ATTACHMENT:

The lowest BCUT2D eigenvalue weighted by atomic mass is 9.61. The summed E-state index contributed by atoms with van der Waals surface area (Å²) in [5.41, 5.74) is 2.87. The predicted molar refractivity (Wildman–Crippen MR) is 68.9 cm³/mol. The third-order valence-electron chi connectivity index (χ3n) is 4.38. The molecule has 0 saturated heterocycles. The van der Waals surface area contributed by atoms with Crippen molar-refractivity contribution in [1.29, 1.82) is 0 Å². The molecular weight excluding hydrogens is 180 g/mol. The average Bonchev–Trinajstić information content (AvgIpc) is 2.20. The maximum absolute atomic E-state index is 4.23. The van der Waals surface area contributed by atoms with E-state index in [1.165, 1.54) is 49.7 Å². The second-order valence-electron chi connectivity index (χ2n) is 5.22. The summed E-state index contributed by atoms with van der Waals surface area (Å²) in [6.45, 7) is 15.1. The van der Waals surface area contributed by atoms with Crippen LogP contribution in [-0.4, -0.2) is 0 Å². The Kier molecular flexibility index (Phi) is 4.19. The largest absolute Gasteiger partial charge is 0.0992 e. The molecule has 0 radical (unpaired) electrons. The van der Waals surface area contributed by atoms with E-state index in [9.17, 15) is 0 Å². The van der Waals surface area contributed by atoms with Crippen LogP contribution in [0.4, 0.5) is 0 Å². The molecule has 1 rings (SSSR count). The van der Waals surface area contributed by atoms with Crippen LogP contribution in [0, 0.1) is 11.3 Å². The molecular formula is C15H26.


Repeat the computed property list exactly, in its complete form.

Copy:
The lowest BCUT2D eigenvalue weighted by atomic mass is 9.61. The summed E-state index contributed by atoms with van der Waals surface area (Å²) in [5.41, 5.74) is 2.87. The predicted molar refractivity (Wildman–Crippen MR) is 68.9 cm³/mol. The third-order valence-electron chi connectivity index (χ3n) is 4.38. The molecule has 0 saturated heterocycles. The van der Waals surface area contributed by atoms with Crippen molar-refractivity contribution in [1.29, 1.82) is 0 Å². The molecular weight excluding hydrogens is 180 g/mol. The average Bonchev–Trinajstić information content (AvgIpc) is 2.20. The maximum absolute atomic E-state index is 4.23. The van der Waals surface area contributed by atoms with E-state index in [1.165, 1.54) is 49.7 Å². The second-order valence-electron chi connectivity index (χ2n) is 5.22. The summed E-state index contributed by atoms with van der Waals surface area (Å²) in [6.45, 7) is 15.1. The van der Waals surface area contributed by atoms with Crippen LogP contribution in [-0.4, -0.2) is 0 Å². The Kier molecular flexibility index (Phi) is 4.19. The largest absolute Gasteiger partial charge is 0.0992 e. The molecule has 0 radical (unpaired) electrons. The van der Waals surface area contributed by atoms with E-state index in [9.17, 15) is 0 Å². The van der Waals surface area contributed by atoms with Crippen LogP contribution in [0.4, 0.5) is 0 Å². The molecule has 1 rings (SSSR count). The van der Waals surface area contributed by atoms with Crippen LogP contribution in [0, 0.1) is 11.3 Å². The molecular formula is C15H26.